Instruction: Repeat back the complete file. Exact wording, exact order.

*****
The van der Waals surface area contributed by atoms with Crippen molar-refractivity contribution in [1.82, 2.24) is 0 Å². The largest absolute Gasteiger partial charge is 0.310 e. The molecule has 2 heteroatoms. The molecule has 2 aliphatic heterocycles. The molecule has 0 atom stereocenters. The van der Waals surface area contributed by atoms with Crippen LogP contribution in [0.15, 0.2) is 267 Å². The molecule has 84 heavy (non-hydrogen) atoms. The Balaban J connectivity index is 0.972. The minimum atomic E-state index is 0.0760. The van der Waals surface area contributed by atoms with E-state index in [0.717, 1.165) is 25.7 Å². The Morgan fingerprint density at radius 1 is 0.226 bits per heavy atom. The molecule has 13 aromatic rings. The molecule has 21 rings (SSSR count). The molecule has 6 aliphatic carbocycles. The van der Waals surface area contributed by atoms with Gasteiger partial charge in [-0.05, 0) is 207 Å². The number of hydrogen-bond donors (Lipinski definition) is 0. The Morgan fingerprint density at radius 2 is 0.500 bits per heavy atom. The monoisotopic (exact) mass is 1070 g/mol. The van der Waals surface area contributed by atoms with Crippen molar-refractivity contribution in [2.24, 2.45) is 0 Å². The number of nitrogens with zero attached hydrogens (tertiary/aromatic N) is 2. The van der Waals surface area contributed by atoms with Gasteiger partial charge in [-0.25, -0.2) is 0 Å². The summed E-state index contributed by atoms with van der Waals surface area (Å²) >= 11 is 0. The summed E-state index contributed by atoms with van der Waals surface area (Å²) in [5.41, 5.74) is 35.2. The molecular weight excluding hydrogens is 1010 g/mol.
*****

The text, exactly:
The van der Waals surface area contributed by atoms with Crippen molar-refractivity contribution in [1.82, 2.24) is 0 Å². The largest absolute Gasteiger partial charge is 0.310 e. The molecule has 2 heteroatoms. The molecule has 2 aliphatic heterocycles. The molecule has 0 atom stereocenters. The van der Waals surface area contributed by atoms with Crippen LogP contribution in [0.15, 0.2) is 267 Å². The molecule has 84 heavy (non-hydrogen) atoms. The Balaban J connectivity index is 0.972. The minimum atomic E-state index is 0.0760. The van der Waals surface area contributed by atoms with E-state index in [0.717, 1.165) is 25.7 Å². The Morgan fingerprint density at radius 1 is 0.226 bits per heavy atom. The molecule has 13 aromatic rings. The molecule has 21 rings (SSSR count). The molecule has 6 aliphatic carbocycles. The van der Waals surface area contributed by atoms with Gasteiger partial charge in [-0.05, 0) is 207 Å². The number of hydrogen-bond donors (Lipinski definition) is 0. The Morgan fingerprint density at radius 2 is 0.500 bits per heavy atom. The monoisotopic (exact) mass is 1070 g/mol. The van der Waals surface area contributed by atoms with Crippen molar-refractivity contribution in [2.24, 2.45) is 0 Å². The number of nitrogens with zero attached hydrogens (tertiary/aromatic N) is 2. The van der Waals surface area contributed by atoms with Gasteiger partial charge in [-0.25, -0.2) is 0 Å². The summed E-state index contributed by atoms with van der Waals surface area (Å²) >= 11 is 0. The summed E-state index contributed by atoms with van der Waals surface area (Å²) in [5.41, 5.74) is 35.2. The molecular weight excluding hydrogens is 1010 g/mol.